A recent survey completed on behalf of The Hartford shows that small business in general still doesn't do much in terms of information security and privacy. There is still a "It won't happen to us." mentality in the small business community. This is despite evidence from sources such as the Verizon Data Breach Report that shows small business are increasingly being targeted in cyberspace.
Here are three reasons why small business are often targeted.
They Are Easy Targets - With minimal security in place breaking in is easy. Most crime is about opportunity. If you make that opportunity low risk and not difficult, you've written an open invitation to be hacked. Regardless of if you think you have anything of value. I guarantee you do have something of value. The simple processing power of your computers is of value to a botnet.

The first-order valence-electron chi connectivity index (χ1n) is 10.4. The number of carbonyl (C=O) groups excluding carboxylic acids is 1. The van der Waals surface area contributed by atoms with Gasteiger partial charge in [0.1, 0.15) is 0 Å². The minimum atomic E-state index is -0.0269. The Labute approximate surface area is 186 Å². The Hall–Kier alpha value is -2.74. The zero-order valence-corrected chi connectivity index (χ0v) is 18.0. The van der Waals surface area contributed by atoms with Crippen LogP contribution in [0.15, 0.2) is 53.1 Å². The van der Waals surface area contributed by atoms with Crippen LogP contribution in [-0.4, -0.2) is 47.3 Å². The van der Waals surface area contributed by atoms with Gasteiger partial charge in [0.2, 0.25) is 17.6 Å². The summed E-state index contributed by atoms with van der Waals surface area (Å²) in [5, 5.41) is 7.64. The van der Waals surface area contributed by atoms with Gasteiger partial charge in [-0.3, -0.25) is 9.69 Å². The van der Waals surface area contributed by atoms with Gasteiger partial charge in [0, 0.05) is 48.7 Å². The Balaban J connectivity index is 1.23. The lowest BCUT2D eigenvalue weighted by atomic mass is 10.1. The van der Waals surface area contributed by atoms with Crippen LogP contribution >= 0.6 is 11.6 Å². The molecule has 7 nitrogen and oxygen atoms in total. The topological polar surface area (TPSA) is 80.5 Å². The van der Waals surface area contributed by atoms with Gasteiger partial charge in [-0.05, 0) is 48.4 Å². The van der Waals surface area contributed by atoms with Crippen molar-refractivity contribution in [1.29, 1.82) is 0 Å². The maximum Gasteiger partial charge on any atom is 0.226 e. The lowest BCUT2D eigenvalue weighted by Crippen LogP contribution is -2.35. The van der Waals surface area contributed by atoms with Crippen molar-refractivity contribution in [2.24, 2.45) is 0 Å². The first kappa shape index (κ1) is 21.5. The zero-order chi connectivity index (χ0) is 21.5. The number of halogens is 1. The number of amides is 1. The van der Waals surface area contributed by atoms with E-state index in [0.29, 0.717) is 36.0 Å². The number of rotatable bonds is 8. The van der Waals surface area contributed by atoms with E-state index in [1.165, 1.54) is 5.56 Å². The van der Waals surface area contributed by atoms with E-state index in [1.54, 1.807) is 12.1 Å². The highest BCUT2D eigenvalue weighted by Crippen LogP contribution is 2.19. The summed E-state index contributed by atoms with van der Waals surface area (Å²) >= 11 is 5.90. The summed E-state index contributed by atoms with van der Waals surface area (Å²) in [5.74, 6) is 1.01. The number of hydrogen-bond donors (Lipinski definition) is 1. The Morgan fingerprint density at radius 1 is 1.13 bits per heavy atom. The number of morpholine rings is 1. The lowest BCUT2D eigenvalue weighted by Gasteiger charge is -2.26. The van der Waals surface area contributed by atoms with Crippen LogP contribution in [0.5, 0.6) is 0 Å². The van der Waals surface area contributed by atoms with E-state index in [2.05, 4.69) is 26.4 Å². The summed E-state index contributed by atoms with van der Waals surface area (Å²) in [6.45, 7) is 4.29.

Little Chance of Being Caught - Without proper security in place there can be little to monitor and evaluate if a breach has occurred. Look at it this way. A barn in the country with no telephone lines, no lights or electricity for an alarm system would be a low risk target for those worried about being caught. If attackers know you're not monitoring for suspicious activity they become very interested. And if they are successful but nothing changes, they'll be back. Over and over and over and over again.